On technology side, we built the largest database of all testing centers. We built a match so that everybody can find testing locations around the country. And even more importantly, we had tested 300,000 people. So we published the first large scale, open clinical data centre for COVID. For all those patients who got tested, we published their lab results, symptomology, history, all the relevant information. A lot of researchers have been using our data feed to model the risk factors. And it is the only large-scale public database. It's actually not easy to do this exactly, because you have to preserve the privacy of individuals, but still maintain the quality of the data. We are writing a white paper about how we were able to put some noise in the data, so that you couldn't identify any single patient, but then the oral data was still kept.
On the services side, the three things that we prioritized was one, access points for testing. We wanted to do all we can. We attacked this problem from testing people in our clinics. There were also pop-up clinics, that I would love to talk more about. We built the first mobile testing center, which went to underserved communities and we built an onsite testing course, which went to places like nursing homes, or other high-risk employers to test everybody routinely. We also partnered with local governments like San Francisco City, Los Angeles County, and we have some state partnerships like Hawaii and Arizona right now, actually a couple more are coming online.
So we did all we can do in terms of being an access point and collectively I think, we were testing roughly 10% of all the people that CVS was testing. CVS is a company 1000 times our size just to compare. So I think we've made substantial contribution to the testing front. But the other thing that we were really aware of was that companies needed help, needed more comprehensive solutions between education, training, also checking their symptoms, testing access points and lastly, when somebody does test positive, which eventually happens, how to get those patients back to their full health. It has been essentially five to 10 different initiatives at the same time, but that was a result of the fact that we just decided to put all of our resources into this problem in the near term.
SHIV GAGLANI: That's pretty incredible how many things you all did. Can you give a sense of the size and scope of Carbon Health at this point? How many clinics, how many employees, how many patients do you see? You mentioned the CVS comparison. I don't even know how old that company is, but at least 100 years probably, and so, it's amazing how a four-year old company like Carbon has been able to do what you did. I think it's obviously a result of the operational efficiencies you guys have created and the people you've hired. We'd love to a bit more about Carbon and your scope.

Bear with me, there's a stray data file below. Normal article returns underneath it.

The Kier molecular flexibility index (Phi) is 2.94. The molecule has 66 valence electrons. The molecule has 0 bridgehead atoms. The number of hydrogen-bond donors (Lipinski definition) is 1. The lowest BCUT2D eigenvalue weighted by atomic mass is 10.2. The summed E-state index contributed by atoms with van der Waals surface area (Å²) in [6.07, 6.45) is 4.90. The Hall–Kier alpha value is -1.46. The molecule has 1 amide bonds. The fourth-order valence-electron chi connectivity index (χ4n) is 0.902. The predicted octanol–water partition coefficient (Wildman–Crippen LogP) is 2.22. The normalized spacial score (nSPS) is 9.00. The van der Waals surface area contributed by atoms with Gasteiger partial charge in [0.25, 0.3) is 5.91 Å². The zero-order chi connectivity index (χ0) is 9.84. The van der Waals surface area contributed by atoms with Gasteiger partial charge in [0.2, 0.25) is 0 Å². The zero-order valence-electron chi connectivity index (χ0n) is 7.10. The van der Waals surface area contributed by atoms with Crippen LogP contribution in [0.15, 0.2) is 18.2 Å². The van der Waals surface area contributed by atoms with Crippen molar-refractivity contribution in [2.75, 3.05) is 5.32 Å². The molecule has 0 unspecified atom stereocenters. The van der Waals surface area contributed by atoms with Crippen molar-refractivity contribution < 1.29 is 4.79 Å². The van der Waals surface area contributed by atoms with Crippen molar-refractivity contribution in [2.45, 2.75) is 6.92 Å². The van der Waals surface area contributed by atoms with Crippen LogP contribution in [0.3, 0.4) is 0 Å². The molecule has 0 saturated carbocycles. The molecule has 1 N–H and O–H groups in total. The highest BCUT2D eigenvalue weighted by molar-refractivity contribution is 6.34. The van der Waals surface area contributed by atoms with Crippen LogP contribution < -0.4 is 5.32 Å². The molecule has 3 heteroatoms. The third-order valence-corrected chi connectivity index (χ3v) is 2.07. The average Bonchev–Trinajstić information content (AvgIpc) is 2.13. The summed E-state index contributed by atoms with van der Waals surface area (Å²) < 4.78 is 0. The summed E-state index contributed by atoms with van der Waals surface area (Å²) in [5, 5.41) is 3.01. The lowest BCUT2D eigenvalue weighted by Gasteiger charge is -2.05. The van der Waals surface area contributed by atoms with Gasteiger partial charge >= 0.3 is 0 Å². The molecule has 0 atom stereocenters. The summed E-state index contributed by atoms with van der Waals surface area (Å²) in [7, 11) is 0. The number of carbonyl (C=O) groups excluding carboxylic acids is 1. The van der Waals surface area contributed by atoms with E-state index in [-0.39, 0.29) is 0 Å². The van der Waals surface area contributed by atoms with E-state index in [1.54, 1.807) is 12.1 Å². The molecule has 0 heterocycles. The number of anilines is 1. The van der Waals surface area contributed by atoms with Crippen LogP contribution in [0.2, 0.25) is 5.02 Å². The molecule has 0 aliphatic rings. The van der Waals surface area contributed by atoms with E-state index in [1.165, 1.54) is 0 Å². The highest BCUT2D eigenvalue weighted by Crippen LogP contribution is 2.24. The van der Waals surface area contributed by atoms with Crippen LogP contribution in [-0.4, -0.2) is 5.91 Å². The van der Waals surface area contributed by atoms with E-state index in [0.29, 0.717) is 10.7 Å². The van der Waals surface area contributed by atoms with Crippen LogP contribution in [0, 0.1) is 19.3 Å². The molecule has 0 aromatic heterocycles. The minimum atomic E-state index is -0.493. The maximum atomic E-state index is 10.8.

EREN BALI: Sure. In the summer of last year, I think we had seven clinics. Right now we have 21. Those are just in the physical locations. And I think we started the year with 100 people, maybe 130 people total, between clinics and the headquarters. We should be around the 700-750 range right now. We are hoping to hire another 1000 people in the next three to four months. So this is because of growth in the clinics, on site task forces, partnerships with airlines, sports teams, a lot of movie studios and things like that, so things have been growing really fast there. At the end of the day, what we do is healthcare access points. So somebody needs some sort of help. It could be more traditional visits. It could be COVID-related work, maybe getting tested.
But as you highlighted, the reason that we capture such a large market share in this process, is because the government had set up the CARES Act for how much they are willing to pay for the services and most organizations cannot operate under those constrictions. So that's why they have to charge out of pocket. They can only capture some maybe premium segment of customers Because we're so efficient at operationalizing everything, we are able to do things at a frequency of patients that nobody else could do. For example, every state has reporting requirements. We have all of them fully integrated into our system and we have integrations with labs so that we don't have to look at the lab results from faxes because of all of this automation.
Our only bottleneck is how much work we can do, how many people we can hire. Overall as a business, we have grown around 800% this year and I think it looks like next year is going to be a very comparable growth process. It's been big, and I didn't think this was going to be good like this, because I was just assuming COVID means people don't want to come to clinics and everything. So we were expecting a tough year for ourselves. But in the same time, we decided that if there's a health problem that is devastating the country, we just cannot sit behind and try to just save costs and just protect ourselves. We have a job to do in this process. For the first couple of months the things we were doing were all extremely helpful for the community, but did not really help commercially. We did this out of just the thought that this is needed. But then all of a sudden, we realized that eventually things could be scaled and there were budgets for it, as long as you can be efficient enough.
Certainly. Basically being that infrastructure for lab testing is obviously very needed. What are some of the lasting changes you think COVID will have not only on Carbon, but also the U.S. healthcare system? And where do you see Carbon in five years, now that you've had this 800% growth this year? When you close your eyes and think about 2025, where do you see Carbon playing?